Results of a trucker survey and engineering proposals will help
Ontario's Ministry of Transportation figure out how to best add more
truck parking and trucker amenities along its southern highways.
Truck parking has been a
problem for years in many places in North America. “It’s coming to a
head now as some of it is driven by the electronic data logging,” said Philip Bigelow, a professor at the University of Waterloo in Ontario.
Bigelow is part of a group seeking the opinions of Canadian and U.S. truckers on truck parking that will be presented to the Ontario Ministry of Transportation
to help determine where additional truck parking is needed in the
province. They are also seeking what kind of amenities truck drivers
need and want at truck stops.
“There has been a demand for
space for years and no one is giving up room for truck parking,”
Bigelow told Fleet Owner this week. “Unfortunately the drivers are the
middle person who just sucks it up.”
The broad-based survey, which is active until Feb. 28, can be accessed at surveycentral.ca.
It takes less than 15 minutes to complete. The confidential survey is
open to both Canadian and U.S. truck drivers and is available in English
In the U.S., there is Jason’s Law,
which prioritized federal funding to address limited truck parking.
Jason’s Law is named for truck driver Jason Rivenburg, who was robbed
and fatally shot in South Carolina in 2009 after pulling off to rest at
an abandoned gas station.
“We haven’t had something
like that but the same risks are there,” Bigelow said. “But a 2010
survey found that more than half of drivers drove over their service
hours to find parking. Something that is happening in Canada is that
people are parking illegally. And illegally parked trucks can cause
This survey asks about the
shortage of parking along southern Ontario highways — and the hardships
this causes drivers: Such as lost time, lost earnings, frustration and
“The drivers lose money by
not finding parking,” Bigelow said. “If they don’t know where they are
going to park or the place is full, they are going to get a ticket and
Some of the questions are
about specific roadways in Ontario and others are more general about
truck stops, rest areas and secondary roads.
In past trucker surveys,
Bigelow said, they’ve found that drivers wany parking, security and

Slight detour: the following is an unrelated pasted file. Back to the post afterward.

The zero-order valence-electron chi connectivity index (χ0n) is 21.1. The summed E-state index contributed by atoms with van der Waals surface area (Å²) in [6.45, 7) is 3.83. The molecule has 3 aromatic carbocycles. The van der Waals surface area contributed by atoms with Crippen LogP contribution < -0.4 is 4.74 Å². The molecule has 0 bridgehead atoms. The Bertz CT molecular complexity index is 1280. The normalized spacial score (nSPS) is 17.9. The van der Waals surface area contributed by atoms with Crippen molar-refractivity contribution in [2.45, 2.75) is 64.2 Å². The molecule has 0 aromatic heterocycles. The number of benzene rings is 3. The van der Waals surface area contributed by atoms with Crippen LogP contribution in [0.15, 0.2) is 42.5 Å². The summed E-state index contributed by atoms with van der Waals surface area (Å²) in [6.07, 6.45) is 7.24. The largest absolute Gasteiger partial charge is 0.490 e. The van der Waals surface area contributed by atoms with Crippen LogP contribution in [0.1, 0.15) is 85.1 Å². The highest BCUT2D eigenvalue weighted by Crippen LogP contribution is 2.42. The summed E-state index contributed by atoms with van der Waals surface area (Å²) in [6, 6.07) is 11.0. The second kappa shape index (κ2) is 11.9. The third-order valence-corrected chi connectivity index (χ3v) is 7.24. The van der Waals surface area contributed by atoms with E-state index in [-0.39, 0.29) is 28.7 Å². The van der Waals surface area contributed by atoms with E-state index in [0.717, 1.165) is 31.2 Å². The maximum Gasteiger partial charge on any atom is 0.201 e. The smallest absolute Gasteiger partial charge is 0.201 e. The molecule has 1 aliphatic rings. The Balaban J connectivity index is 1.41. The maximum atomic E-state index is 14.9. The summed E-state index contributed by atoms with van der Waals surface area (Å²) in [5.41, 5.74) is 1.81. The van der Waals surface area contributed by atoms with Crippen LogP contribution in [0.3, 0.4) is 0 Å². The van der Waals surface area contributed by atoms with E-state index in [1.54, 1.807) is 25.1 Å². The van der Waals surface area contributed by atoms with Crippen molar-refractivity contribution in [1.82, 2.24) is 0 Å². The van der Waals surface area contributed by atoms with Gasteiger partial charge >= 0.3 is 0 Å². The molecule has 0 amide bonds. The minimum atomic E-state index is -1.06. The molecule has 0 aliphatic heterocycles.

clean bathrooms and showers at truck stops. “Unfortunately exercise has
not been big on the list,” the professor said.
Bigelow, whose area of
research is in truck driver wellness, would like to see more exercise
facilities at truck stops. He is focused on improving the health and
behavior of truck drivers.
While drivers don’t tend to
say that is an important aspect of a truck stop, he noted that truckers
are talking more about healthy food nowadays than they did in the past.
“A number of them are saying
they would really like healthy food in truck stops as well,” Bigelow
said. “If they don’t have the right environment, they are not going to
be able to adopt the healthy behaviors.”
He cited a US National Long-Haul study
that found that truck drivers are more obese than other workers, have a
higher rate of heart disease and diabetes. “All of these chronic
diseases are higher in drivers. And it’s because of their job.”
And this all ties into
parking. Because if you can’t park, if you can’t eat healthily, and if
you can’t exercise — you are more likely to be fatigued while operating
This study, Bigelow said, is
all about the truckers having their say. “It’s like voting. If you
don’t vote, you shouldn’t be complaining.”
The study has received
support from the Ontario Trucking Association, the Private Motor Truck
Council of Canada, the Owner-Operator's Business Association of Canada
(OBAC), the Women's Trucking Federation of Canada and individual truck
drivers such as Johanne Couture of the Owner-Operator Independent
Drivers Association (OOIDA).
The overall study including
this survey, along with engineering proposals for adding more parking
and truck-related services, should be available by spring or early
summer this year, according to SPR Associates, which is managing the
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